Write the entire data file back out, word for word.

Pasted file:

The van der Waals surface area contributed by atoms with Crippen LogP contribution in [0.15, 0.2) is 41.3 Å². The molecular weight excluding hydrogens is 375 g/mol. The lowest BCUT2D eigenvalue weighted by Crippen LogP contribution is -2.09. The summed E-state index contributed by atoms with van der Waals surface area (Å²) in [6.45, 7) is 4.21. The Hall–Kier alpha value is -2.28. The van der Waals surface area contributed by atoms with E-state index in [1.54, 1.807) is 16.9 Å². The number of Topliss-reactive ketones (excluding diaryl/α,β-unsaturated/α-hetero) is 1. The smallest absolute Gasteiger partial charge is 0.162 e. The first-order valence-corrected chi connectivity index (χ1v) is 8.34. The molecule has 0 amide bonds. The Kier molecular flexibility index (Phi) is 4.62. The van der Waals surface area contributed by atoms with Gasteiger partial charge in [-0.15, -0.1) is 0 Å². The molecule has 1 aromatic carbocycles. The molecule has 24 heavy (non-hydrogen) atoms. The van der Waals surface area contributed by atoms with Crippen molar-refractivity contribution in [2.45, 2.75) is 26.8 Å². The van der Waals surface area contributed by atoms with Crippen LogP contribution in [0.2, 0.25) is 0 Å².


The van der Waals surface area contributed by atoms with Crippen LogP contribution in [0.15, 0.2) is 41.3 Å². The molecular weight excluding hydrogens is 375 g/mol. The lowest BCUT2D eigenvalue weighted by Crippen LogP contribution is -2.09. The summed E-state index contributed by atoms with van der Waals surface area (Å²) in [6.45, 7) is 4.21. The Hall–Kier alpha value is -2.28. The van der Waals surface area contributed by atoms with E-state index in [1.54, 1.807) is 16.9 Å². The number of Topliss-reactive ketones (excluding diaryl/α,β-unsaturated/α-hetero) is 1. The smallest absolute Gasteiger partial charge is 0.162 e. The first-order valence-corrected chi connectivity index (χ1v) is 8.34. The molecule has 0 amide bonds. The Kier molecular flexibility index (Phi) is 4.62. The van der Waals surface area contributed by atoms with Gasteiger partial charge in [-0.15, -0.1) is 0 Å². The molecule has 1 aromatic carbocycles. The molecule has 24 heavy (non-hydrogen) atoms. The van der Waals surface area contributed by atoms with Crippen molar-refractivity contribution in [2.45, 2.75) is 26.8 Å². The van der Waals surface area contributed by atoms with Crippen LogP contribution in [0.2, 0.25) is 0 Å².